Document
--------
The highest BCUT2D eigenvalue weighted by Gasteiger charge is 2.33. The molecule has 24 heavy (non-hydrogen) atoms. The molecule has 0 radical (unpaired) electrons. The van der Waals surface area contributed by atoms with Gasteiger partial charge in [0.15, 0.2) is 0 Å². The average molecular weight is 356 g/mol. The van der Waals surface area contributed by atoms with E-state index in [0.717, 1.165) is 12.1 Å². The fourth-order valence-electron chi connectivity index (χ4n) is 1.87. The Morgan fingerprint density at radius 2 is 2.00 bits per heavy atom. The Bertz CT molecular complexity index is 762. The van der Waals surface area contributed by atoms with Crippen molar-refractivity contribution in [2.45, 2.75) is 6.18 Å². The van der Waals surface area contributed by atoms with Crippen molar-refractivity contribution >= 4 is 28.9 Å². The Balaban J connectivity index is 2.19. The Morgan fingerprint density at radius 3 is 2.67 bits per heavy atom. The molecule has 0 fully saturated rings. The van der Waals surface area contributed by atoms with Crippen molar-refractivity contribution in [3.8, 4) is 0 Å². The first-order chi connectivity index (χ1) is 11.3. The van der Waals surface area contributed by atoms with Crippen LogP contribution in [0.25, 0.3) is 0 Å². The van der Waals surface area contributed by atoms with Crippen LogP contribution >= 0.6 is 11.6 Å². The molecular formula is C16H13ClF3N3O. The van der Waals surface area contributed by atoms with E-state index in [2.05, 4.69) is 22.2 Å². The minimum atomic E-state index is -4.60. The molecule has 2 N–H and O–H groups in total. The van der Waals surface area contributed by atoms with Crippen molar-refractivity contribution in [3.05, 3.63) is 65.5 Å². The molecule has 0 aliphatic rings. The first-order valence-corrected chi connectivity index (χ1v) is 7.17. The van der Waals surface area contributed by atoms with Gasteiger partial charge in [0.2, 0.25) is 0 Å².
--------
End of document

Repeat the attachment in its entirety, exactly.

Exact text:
The highest BCUT2D eigenvalue weighted by Gasteiger charge is 2.33. The molecule has 24 heavy (non-hydrogen) atoms. The molecule has 0 radical (unpaired) electrons. The van der Waals surface area contributed by atoms with Gasteiger partial charge in [0.15, 0.2) is 0 Å². The average molecular weight is 356 g/mol. The van der Waals surface area contributed by atoms with E-state index in [0.717, 1.165) is 12.1 Å². The fourth-order valence-electron chi connectivity index (χ4n) is 1.87. The Morgan fingerprint density at radius 2 is 2.00 bits per heavy atom. The Bertz CT molecular complexity index is 762. The van der Waals surface area contributed by atoms with Crippen molar-refractivity contribution in [2.45, 2.75) is 6.18 Å². The van der Waals surface area contributed by atoms with Crippen molar-refractivity contribution >= 4 is 28.9 Å². The Balaban J connectivity index is 2.19. The Morgan fingerprint density at radius 3 is 2.67 bits per heavy atom. The molecule has 0 fully saturated rings. The van der Waals surface area contributed by atoms with Crippen molar-refractivity contribution in [3.8, 4) is 0 Å². The first-order chi connectivity index (χ1) is 11.3. The van der Waals surface area contributed by atoms with Crippen LogP contribution in [0.25, 0.3) is 0 Å². The van der Waals surface area contributed by atoms with Crippen LogP contribution >= 0.6 is 11.6 Å². The molecular formula is C16H13ClF3N3O. The van der Waals surface area contributed by atoms with E-state index in [2.05, 4.69) is 22.2 Å². The minimum atomic E-state index is -4.60. The molecule has 2 N–H and O–H groups in total. The van der Waals surface area contributed by atoms with Crippen molar-refractivity contribution in [3.05, 3.63) is 65.5 Å². The molecule has 0 aliphatic rings. The first-order valence-corrected chi connectivity index (χ1v) is 7.17. The van der Waals surface area contributed by atoms with Gasteiger partial charge in [0.2, 0.25) is 0 Å².